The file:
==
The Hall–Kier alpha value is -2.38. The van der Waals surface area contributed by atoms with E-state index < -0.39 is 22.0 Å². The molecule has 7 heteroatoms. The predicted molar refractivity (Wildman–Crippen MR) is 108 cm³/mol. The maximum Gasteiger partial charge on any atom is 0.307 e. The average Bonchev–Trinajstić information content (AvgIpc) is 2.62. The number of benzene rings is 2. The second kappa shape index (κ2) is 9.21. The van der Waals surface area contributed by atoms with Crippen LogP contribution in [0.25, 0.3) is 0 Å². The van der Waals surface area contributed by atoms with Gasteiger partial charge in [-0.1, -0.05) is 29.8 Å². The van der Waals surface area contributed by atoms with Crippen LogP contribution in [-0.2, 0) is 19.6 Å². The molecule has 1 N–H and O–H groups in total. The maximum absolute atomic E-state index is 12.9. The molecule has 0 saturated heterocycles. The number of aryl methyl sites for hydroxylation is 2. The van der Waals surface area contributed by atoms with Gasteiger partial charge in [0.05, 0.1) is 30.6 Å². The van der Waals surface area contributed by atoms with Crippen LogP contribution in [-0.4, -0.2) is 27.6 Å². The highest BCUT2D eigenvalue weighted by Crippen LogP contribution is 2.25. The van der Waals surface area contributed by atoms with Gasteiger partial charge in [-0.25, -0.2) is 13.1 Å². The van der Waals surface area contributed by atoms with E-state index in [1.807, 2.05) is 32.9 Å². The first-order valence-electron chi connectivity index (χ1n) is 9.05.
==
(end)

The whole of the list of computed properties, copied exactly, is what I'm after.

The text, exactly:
The Hall–Kier alpha value is -2.38. The van der Waals surface area contributed by atoms with E-state index < -0.39 is 22.0 Å². The molecule has 7 heteroatoms. The predicted molar refractivity (Wildman–Crippen MR) is 108 cm³/mol. The maximum Gasteiger partial charge on any atom is 0.307 e. The average Bonchev–Trinajstić information content (AvgIpc) is 2.62. The number of benzene rings is 2. The second kappa shape index (κ2) is 9.21. The van der Waals surface area contributed by atoms with Crippen LogP contribution in [0.25, 0.3) is 0 Å². The van der Waals surface area contributed by atoms with Gasteiger partial charge in [-0.1, -0.05) is 29.8 Å². The van der Waals surface area contributed by atoms with Crippen LogP contribution in [-0.2, 0) is 19.6 Å². The molecule has 1 N–H and O–H groups in total. The maximum absolute atomic E-state index is 12.9. The molecule has 0 saturated heterocycles. The number of aryl methyl sites for hydroxylation is 2. The van der Waals surface area contributed by atoms with Gasteiger partial charge in [0.05, 0.1) is 30.6 Å². The van der Waals surface area contributed by atoms with Crippen LogP contribution in [-0.4, -0.2) is 27.6 Å². The highest BCUT2D eigenvalue weighted by Crippen LogP contribution is 2.25. The van der Waals surface area contributed by atoms with Gasteiger partial charge in [-0.25, -0.2) is 13.1 Å². The van der Waals surface area contributed by atoms with E-state index in [1.807, 2.05) is 32.9 Å². The first-order valence-electron chi connectivity index (χ1n) is 9.05.